Appropriately Gottlieb's epiphany came on a Sunday. THE SUNDAY in college basketball.

...

I ate almost a whole box of Tagalongs. Almost. I knew I shouldn't have bought that box from the Girl Scouts set up in front of Borders. I'm pretty weak when it comes to peanut butter and chocolate.

Thursday, March 8, 2007

spring is coming ...

The yellow pants I'm wearing today make me ready for spring.

With spring comes the sunshine and warmth. I'm ready to break out my sandals too.

And with this spring comes our baby girl who seems to be growing appropriately for being 31 weeks along, according to the doctor's measurements yesterday. The birth mother looks healthy and pregnant and it was good to visit with her again yesterday.

The transitions are nice and definitely a necessary part of the process because there's something to be said for anticipation of the much-hoped for moments.

Tuesday, March 6, 2007

No, I'm not nervous ...

She asked me if I was nervous. You know, I hadn't thought to be nervous. And even after thinking about whether I should be nervous I thankfully can't conjure up that feeling.

While waiting for Baby Cate to arrive, I've been excited ... and reflective ... and thankful ... and focused. I've thought about getting paperwork finished for the social worker ... and questions to ask the attorney ... and how to decorate her room ... and how to balance work and motherhood ... and where to register ... and what to register for. I've been reading ... and talking to people ... and e-mailing my girlfriends ... and going to doctor's visits with the birth mother.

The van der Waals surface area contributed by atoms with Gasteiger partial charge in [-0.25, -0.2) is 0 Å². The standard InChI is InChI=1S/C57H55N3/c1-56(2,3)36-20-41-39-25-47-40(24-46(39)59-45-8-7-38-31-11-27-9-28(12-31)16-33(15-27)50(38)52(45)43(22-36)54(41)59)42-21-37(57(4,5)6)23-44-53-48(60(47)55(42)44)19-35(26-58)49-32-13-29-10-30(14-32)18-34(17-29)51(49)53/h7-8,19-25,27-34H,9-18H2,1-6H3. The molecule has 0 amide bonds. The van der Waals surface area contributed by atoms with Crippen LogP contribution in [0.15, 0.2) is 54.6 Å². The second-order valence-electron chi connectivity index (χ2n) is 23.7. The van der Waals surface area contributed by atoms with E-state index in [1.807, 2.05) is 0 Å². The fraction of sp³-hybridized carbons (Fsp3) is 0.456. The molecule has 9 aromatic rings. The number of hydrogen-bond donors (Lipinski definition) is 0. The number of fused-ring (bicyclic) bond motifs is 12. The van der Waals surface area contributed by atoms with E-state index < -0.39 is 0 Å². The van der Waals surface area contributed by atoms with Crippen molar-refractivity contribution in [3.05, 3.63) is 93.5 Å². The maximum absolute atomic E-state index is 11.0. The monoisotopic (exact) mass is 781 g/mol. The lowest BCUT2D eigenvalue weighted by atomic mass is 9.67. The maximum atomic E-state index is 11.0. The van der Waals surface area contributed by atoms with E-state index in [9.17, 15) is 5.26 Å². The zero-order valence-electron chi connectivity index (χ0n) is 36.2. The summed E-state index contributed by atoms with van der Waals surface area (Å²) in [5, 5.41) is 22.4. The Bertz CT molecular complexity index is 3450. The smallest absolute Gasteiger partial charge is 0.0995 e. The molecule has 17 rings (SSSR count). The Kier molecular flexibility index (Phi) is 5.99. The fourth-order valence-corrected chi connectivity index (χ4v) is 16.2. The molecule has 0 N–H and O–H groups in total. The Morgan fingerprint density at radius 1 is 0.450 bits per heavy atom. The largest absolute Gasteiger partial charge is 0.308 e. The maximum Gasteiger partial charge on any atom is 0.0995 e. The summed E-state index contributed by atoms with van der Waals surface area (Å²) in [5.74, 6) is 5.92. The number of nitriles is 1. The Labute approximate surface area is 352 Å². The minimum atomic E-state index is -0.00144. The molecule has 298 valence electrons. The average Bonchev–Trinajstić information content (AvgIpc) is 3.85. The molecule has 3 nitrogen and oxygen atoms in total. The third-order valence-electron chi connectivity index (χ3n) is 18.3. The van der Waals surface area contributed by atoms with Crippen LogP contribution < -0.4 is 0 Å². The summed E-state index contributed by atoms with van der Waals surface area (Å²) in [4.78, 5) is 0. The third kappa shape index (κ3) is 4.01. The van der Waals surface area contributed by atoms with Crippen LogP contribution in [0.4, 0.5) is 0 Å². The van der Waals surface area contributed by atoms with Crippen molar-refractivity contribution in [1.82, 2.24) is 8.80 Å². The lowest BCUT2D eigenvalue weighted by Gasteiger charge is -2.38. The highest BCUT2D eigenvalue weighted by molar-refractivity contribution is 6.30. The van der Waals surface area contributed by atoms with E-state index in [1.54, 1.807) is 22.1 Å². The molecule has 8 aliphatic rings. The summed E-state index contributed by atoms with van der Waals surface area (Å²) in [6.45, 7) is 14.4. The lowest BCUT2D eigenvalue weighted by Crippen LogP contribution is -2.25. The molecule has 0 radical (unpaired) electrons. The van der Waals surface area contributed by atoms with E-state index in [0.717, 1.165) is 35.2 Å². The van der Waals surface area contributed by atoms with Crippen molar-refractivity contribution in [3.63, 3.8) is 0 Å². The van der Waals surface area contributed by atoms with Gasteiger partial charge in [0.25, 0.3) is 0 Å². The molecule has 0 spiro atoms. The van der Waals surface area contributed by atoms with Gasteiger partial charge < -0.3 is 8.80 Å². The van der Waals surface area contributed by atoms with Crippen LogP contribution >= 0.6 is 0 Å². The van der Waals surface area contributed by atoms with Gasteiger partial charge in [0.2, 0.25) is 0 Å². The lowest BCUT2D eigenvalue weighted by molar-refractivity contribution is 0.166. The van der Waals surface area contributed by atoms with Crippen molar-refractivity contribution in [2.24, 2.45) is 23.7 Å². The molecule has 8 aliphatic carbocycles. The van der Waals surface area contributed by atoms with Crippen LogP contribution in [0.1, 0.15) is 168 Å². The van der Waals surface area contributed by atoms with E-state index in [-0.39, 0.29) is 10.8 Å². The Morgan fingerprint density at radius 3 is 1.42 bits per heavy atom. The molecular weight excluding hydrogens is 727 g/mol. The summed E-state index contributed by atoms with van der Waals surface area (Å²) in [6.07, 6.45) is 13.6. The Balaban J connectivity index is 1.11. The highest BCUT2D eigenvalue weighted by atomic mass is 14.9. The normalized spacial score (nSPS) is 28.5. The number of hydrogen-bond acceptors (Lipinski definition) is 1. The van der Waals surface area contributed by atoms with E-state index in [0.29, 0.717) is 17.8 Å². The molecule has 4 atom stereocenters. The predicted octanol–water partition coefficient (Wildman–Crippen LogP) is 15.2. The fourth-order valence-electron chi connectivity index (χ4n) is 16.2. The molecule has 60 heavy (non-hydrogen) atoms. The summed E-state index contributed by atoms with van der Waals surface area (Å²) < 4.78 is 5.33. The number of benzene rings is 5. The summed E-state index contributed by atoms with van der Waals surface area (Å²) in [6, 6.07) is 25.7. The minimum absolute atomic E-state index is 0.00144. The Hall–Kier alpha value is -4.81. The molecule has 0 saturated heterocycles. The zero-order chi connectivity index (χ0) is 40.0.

But in the nearly three months we've been pursuing this adoption, I haven't thought to be nervous.

Sure, I've thought about whether a schedule is best. I've thought about how adoptive babies have some different needs from biological children. I realize I'm going to have to stay in Indiana for 3-10 days before we can truly bring Cate home, but I'm actually looking forward to that time -- our time -- in some Hoosier hotel room.